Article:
Archive for May, 2008


For what fraction of our lives are we enjoying ourselves? Is it 80%? 50%? 20%? Sadly, when we monitor our state of mind over the course of a day, we often find that the fraction is depressingly low. Even if we have very enviable lives, we may spend a rather small amount of time actually enjoying ourselves. In contrast, those with less fortunate lives may spend a high proportion of time enjoying themselves. What are the factors that stop us from enjoying ourselves, and how can we enjoy ourselves more?

There are two main factors that stop us from enjoying ourselves. The first is an active dislike of our current situation. This means that we find whatever we are doing to be distasteful, be it our regular day job, washing the dishes, or talking to an irritating colleague. If a high proportion of our days are spent doing activities that we actively dislike, then we have a problem. The solution may be to change jobs or trade responsibilities to make our days more enjoyable. In some cases, all that is needed is a simple change in attitude. For example, we may think that doing the dishes is a horrible task, but when we further reflect on it we realize that soaking our hands in warm water and gently scrubbing can actually be quite relaxing. Similarly, a boring job can be made more stimulating if we come up with creative challenges for ourselves to break the monotony.

The second factor that stops us from enjoying ourselves is when we pay very little attention to our current situation and instead become preoccupied in thought. For example, instead of enjoying a pleasant walk through the park on the way to work, we may be busy deciding what to cook for dinner, or how to spend the weekend, or whether to buy a new car. Instead of enjoying the present, we are plotting ways to enjoy the future. Clearly, this cycle is never-ending.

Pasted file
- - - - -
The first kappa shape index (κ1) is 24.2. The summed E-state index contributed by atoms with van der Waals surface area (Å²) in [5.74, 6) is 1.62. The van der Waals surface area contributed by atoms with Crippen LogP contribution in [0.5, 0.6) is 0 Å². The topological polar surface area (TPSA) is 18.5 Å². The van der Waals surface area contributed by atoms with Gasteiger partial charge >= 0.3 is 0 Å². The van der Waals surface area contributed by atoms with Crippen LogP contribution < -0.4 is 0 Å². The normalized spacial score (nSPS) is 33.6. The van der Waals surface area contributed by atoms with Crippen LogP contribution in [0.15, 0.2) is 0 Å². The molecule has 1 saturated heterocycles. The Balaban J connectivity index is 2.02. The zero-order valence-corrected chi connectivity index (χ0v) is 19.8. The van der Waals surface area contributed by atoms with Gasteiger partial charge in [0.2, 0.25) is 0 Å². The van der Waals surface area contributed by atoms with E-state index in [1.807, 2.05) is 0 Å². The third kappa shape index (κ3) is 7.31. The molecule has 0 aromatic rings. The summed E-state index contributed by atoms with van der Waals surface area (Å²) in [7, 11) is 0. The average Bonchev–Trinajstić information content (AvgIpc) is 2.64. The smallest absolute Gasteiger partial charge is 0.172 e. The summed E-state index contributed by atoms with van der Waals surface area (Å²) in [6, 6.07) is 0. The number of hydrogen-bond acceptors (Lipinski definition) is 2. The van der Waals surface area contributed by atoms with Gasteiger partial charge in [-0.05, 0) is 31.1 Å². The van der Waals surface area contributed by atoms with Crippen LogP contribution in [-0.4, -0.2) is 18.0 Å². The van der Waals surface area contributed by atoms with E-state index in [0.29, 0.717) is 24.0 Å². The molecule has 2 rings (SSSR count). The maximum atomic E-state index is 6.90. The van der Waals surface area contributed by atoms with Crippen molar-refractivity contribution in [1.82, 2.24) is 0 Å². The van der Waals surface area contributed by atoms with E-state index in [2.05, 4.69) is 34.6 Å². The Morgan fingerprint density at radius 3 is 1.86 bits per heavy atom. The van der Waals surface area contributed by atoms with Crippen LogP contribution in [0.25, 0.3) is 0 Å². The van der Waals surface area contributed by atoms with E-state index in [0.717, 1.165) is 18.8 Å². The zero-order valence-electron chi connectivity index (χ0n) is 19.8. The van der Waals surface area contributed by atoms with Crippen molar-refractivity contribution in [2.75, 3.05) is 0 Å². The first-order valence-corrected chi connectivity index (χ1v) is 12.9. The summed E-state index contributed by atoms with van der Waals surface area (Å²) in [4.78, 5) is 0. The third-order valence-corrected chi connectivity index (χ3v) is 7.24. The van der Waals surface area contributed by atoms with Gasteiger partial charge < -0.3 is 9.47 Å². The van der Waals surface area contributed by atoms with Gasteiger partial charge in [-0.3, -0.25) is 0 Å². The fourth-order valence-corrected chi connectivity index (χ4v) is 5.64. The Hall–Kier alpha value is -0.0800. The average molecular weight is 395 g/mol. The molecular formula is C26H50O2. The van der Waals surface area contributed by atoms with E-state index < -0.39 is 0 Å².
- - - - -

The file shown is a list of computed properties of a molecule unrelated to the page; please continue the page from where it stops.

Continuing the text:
Hence, there are several things we can do to make our lives more enjoyable. First, we can stay with the present moment and thus enjoy that walk through the park, the coffee in the waiting room, or the gentle breeze on our face. Second, instead of actively disliking certain situations, we can learn to accept them and make the most of them. We can change our attitudes and realize that many inherently “bad” situations or tasks are actually quite relaxing. Third, we can look at our daily activities and discover what we do and don’t enjoy. Then, as much as possible, we can restructure and change our days to create a more satisfying life.

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Contentment and gratitude

Why are so many of us discontented? Our lives are filled with luxuries and opportunities unimaginable by our ancestors. In the developed world, most of us have abundant food and water, live longer and healthier lives than ever before, have shelter to protect us from the elements, and have considerable control over the direction of our lives. We usually take for granted all of those basic needs, which once occupied so much of people’s minds. Yet the expected result – contentment – has often failed to come about.

Why does this discontentment exist? How can we remove it? If we examine our mind when it is discontented, we find that it is filled with thoughts of what we lack and what we need. Although such thoughts might be justified if we are worried about starvation or shelter for the winter, they are hardly justified for most of our daily concerns. More likely, we are discontented because our car is 5 years old, our clothes are longer fashionable, or we have no date for Saturday night. If we attach so much importance to these minor details, it is no wonder that we are not content.

To find peace and contentment, we must learn to cultivate gratitude and to appreciate what we have. Instead of thinking about what we lack, we must learn to focus on the positives in life. Of particular importance, we must stop comparing ourselves to others and becoming jealous of what we perceive them to have. Why does it matter what our neighbour has? What about all those people less fortunate than ourselves? Our thoughts dictate our feelings. If our thoughts are about what we lack, discontentment follows. The practice of gratitude is a powerful tool to keep us focused on what is right with our lives.

Therefore, whenever we feel discontent, we must try to regain our perspective. We must remember what is truly important in life. Discontentment results from our tendency to blow something out of proportion – to think that a new car, a better house, or even a small salary raise will make all the difference in our lives. If we are dissatisfied with our lot, we may be tempted to try and improve it. However, no improvement in our circumstances will make us any better off unless we also learn to appreciate what we already have.

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